By Jon Keller

BOSTON (CBS) – President Trump ignited a new debate over DACA with a series of tweets Sunday morning, warning of “caravans” of illegal immigrants coming toward the border in an attempt to exploit the “Dreamer” program. Soon after that tweet, newspapers and fact-checking websites challenged that claim.

But is fact-checking winning the battle against political misinformation?

Remember January of 2017, when then-White House Press Secretary Sean Spicer insisted the crowd at the Trump inaugural was “the largest audience to ever witness an inauguration, period”? That prompted an interviewer to accuse him of lying, which brought the following from Trump aide Kellyanne Conway: “You’re saying it’s a falsehood, but Sean Spicer gave alternative facts.”

Yes, alternative facts are everywhere these days, thanks in part to the unedited web and the shamelessness of politicians of both parties. Remember when President Obama said: “If you have insurance that you like then you will be able to keep that insurance. If you’ve got a doctor that you like, you will be able to keep your doctor.”

Amid this deluge of disinformation, April 2 has become marked as International Fact-Checking day, a celebration of the fact-checking movement that’s been growing over the past decade, including widely-viewed websites like snopes.Com, factcheck.Org, and the Pulitzer-Prizewinning, analyzing the daily flow of rumor and spin. Fairness is pursued; a typical day on these sites included challenges to statements by both the president and his partisan critic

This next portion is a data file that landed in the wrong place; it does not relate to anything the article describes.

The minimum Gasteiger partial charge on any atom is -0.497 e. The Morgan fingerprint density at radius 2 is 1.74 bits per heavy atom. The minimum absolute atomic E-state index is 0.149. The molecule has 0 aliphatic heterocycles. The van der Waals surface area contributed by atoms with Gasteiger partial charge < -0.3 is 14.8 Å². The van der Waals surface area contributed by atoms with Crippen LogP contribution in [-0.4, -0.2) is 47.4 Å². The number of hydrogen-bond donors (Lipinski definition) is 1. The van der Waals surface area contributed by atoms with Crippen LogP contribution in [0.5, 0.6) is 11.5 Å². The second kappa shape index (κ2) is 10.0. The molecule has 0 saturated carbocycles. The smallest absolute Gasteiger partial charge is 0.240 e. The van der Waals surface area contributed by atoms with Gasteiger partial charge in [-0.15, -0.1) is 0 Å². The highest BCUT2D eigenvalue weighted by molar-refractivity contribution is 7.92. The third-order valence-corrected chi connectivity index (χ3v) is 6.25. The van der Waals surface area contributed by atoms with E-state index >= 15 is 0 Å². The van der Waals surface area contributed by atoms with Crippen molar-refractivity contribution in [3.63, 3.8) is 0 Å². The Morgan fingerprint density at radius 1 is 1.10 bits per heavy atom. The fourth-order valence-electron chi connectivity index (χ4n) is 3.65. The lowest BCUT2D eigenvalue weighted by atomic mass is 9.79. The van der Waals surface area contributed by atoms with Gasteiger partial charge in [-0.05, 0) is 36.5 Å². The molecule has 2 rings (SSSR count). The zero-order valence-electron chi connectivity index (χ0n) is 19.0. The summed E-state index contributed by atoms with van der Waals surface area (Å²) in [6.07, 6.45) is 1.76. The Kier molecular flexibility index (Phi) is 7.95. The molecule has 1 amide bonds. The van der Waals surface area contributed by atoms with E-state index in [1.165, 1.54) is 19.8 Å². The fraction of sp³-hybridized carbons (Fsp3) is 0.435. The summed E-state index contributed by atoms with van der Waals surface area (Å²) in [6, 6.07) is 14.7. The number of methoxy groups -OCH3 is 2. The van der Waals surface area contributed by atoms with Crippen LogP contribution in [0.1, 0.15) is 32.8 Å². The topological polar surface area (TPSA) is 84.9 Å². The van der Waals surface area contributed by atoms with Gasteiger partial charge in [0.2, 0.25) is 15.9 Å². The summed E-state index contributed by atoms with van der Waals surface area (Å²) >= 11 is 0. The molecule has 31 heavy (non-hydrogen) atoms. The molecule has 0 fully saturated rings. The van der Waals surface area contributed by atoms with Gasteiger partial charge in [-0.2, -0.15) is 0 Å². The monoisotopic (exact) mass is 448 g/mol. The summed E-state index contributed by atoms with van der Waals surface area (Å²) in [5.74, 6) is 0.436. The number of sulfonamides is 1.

But while their presence is well-established, there’s plenty of pushback. A 2013 academic trashing of fact checkers was itself trashed two years later – by a thorough fact-checking.

Still, the fact-checkers can celebrate one thing on their day – they clearly have the politicians’ attention. Washington pols frequently quote them or deride them, depending on whose bunk is being punctured. Even the president caught himself once before dropping an unresearched “fact” on-camera, saying “I’d better say ‘think’ or they’ll give me a Pinocchio. I don’t like Pinocchios.”

This is not the golden age of trust in media. A new poll shows 77 percent of Americans believe the mainstream media reports “fake news” at times. But that same poll shows the public trusts cable TV news more than the president, a sign the fact-checkers are taking a toll.

Comments (2)
  1. Paul Dreyer says:


    You are guilty of the sin of false equivalence. The two political parties are not at all equal in their abuse of facts. Consider from Politifact: 49% of President Obama’s statements were rated true or mostly true, while only 16% of Trump’s statements met this standard. Conversely, 69% of Trump’s statements were rated mostly false, false, or pants on fire, while only 26% of Obama’s statements so rated. Pence is almost as bad as Trump: 20% true or mostly true, vs. 47% false or mostly false.

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